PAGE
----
The Battle of Shepherdstown…NOT the Battle of Antietam
Hi – Janet from Shepherdstown Mystery Walks here. DO NOT mistake the massive Battle of Antietam with the Battle of Shepherdstown. It’s very easy to do, and the history here is somewhat confusing. But, I’m here to set the score straight.
The Battle of Antietam was the single bloodiest day of battle in all of US History, on US soil. In one 12-hour period, there were 23,000 casualties. Yes, I said TWENTY THREE THOUSAND. It devastated Sharpsburg, Maryland, which is 2-miles from Shepherdstown, as the crow flies. Shepherdstown was absolutely untouched from this major battle. Then, two days later…
It was after midnight on September 20, 1862, not much more than 48 hours after the firing ended on the deadliest day of the Civil War, the Battle of Antietam. After that fighting of September 17, the armies eyed each other warily before the Confederates began to slip across the Potomac back into Virginia after dusk on the 18th. The retreat was a gloomy echo of their jubilant crossing into Maryland a couple of weeks before, when high-spirited Rebel soldiers were cheered by the strains of bands playing ‘Maryland, My Maryland.’ Cavalrymen posted in the river held torches to light the gloom as the long column of wagons, ambulances, guns and weary foot soldiers splashed across Boteler’s Ford on their way into the relative safety of the Old Dominion.
Boteler’s Ford was a mile and a half downstream from Shepherdstown, a town in the part of the Old Dominion that in June 1863 would be carved off as the new Union state of West Virginia. Also called Blackford’s Ford and Pack Horse Ford, the spot had been a crossing since colonial times. When the water level was down, the stony shelf of the ford was clearly visible, but it was ‘deep and rocky’ during the retreat.
On September 18, After an exhausting day of battle, General Robert E. Lee settled into a much-needed sleep under an apple tree. It was not long before he awakened to a real-life nightmare. Brigadier General William Nelson Pendleton, who served as the Army of Northern Virginia’s chief of artillery, stood over him in a near panic with terrible news. The army’s entire rear guard, with 44 pieces of artillery, had just been overwhelmed and gobbled up by Major General George B. McClellan’s Army of the Potomac at the Potomac River crossing of Boteler’s Ford. ‘All?’ asked Lee. The shaken Pendleton replied, ‘Yes, General, I fear all.’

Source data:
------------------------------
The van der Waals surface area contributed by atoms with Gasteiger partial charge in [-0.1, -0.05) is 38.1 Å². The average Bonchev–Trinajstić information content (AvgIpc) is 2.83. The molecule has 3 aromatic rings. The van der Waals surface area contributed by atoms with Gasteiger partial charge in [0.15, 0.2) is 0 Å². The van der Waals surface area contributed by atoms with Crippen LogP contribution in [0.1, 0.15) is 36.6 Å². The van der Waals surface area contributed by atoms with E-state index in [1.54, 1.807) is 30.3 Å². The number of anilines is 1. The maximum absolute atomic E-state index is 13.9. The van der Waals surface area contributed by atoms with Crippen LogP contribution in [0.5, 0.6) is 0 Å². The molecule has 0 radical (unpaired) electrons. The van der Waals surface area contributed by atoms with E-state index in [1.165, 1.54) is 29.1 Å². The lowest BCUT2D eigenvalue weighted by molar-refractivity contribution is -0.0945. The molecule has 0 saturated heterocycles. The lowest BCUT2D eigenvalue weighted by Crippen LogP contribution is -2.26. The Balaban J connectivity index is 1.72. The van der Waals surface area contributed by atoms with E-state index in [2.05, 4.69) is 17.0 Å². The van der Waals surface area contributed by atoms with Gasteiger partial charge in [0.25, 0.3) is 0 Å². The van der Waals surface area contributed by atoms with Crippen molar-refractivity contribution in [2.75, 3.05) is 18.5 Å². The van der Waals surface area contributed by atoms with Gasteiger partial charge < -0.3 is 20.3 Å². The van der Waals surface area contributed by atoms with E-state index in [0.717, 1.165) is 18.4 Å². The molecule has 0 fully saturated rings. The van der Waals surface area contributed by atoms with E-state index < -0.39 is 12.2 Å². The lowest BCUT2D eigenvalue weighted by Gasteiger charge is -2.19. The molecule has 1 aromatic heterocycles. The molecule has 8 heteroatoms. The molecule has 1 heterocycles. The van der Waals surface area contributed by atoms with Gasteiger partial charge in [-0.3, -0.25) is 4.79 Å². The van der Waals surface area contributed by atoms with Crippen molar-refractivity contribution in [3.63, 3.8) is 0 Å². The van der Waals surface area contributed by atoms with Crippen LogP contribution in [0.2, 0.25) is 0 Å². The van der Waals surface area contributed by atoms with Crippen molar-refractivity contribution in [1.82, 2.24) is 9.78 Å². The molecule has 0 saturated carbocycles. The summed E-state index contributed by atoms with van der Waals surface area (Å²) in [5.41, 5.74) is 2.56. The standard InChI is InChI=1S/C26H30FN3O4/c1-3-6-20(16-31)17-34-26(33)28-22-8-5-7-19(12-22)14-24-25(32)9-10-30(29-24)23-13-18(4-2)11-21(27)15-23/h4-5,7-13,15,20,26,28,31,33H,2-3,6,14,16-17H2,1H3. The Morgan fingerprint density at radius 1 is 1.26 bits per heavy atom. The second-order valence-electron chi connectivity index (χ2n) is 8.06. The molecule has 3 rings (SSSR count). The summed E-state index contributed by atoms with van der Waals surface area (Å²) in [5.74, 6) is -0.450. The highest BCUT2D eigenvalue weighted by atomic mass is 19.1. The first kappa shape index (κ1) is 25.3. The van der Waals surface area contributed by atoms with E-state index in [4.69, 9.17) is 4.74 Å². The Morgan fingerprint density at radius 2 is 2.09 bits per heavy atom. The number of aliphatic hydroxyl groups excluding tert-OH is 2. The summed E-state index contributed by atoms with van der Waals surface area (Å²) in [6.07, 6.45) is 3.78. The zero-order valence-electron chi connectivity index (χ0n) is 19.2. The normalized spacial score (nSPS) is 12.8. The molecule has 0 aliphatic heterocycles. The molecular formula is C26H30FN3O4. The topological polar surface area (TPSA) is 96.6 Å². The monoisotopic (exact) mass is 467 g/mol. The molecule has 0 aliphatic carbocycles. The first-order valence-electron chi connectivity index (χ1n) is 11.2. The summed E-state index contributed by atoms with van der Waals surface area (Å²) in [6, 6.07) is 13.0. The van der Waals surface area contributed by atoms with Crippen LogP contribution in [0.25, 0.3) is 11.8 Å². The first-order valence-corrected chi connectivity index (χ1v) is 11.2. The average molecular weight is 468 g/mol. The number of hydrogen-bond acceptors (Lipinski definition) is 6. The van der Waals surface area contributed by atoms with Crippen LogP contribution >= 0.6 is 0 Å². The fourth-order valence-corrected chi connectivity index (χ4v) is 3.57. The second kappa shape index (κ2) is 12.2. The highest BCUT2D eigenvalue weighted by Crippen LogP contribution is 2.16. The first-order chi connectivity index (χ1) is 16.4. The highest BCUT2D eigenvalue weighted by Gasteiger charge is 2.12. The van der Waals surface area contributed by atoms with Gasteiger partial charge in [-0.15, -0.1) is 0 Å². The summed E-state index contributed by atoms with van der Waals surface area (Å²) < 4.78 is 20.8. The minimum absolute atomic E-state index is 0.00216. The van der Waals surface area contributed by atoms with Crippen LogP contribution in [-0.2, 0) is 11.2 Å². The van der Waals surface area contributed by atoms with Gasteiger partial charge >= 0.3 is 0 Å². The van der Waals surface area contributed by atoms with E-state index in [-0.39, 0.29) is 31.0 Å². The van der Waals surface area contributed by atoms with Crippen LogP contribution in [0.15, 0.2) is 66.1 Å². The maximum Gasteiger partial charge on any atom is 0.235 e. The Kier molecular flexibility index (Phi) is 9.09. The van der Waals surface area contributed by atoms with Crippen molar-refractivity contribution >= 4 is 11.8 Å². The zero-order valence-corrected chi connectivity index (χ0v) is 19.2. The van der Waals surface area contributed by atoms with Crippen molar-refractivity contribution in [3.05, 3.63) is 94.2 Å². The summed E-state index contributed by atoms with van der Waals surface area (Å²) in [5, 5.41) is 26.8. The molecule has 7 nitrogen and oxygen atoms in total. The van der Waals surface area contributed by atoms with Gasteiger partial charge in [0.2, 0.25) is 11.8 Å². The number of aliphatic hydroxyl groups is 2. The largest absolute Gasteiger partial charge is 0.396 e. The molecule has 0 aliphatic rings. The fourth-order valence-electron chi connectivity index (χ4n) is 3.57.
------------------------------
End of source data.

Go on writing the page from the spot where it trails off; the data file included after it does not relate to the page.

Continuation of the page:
Here’s the backstory:
After the fighting of the 17th, Pendleton had pulled together 44 cannons to form an artillery reserve to protect the vital crossing point on the Potomac. He managed to place 33 of the weapons in positions bearing on the ford, but there were no good firing positions for the remaining 11, so they were sent to the rear to await a possible call to the front. While the number of guns seemed formidable, and included eight Parrott rifles and a long-range Whitworth, Pendleton’s hodgepodge of cannons also consisted of several short-range howitzers and a dozen obsolete 6-pounders that would be of little use against longer-range Federal rifled guns. Brigadier Generals Lewis Armistead’s and Alexander Lawton’s two battered and understrength infantry brigades supported the gunners. Pendleton posted most of the infantry along the riverbank, instructing them to stay concealed and not to fire unnecessarily.
What happened was, while Lee was relaxing from the horrors of Antietam, Porter pushed elements of two divisions across the river to establish a bridgehead. General A.P. Hill’s division counterattacked while many of the Federals were crossing the Potomac river, inflicting heavy casualties. Porter pulled back to the Union side of the river. This rearguard battle discouraged Federal pursuit of Robert E. Lee’s defeated army back to Virginia and ended Lee’s Maryland Campaign. On November 7, President Lincoln relieved McClellan of command for not aggressively pursuing Lee’s retreating army.
The Battle of Shepherdstown was the last bloodshed of the 1862 Maryland campaign. The minor disaster convinced McClellan that caution should be the byword when pursuing Lee’s army. His Union forces reoccupied Harpers Ferry but went no farther, and the Federal general seemed content with reports from his signal posts that the Army of Northern Virginia was remaining static.
Come out to Shepherdstown and soak all this in. Antietam is only 2 miles away – both are amazing places to visit. Hear more on this battle, and more, on a Shepherdstown Mysteries Walk tour.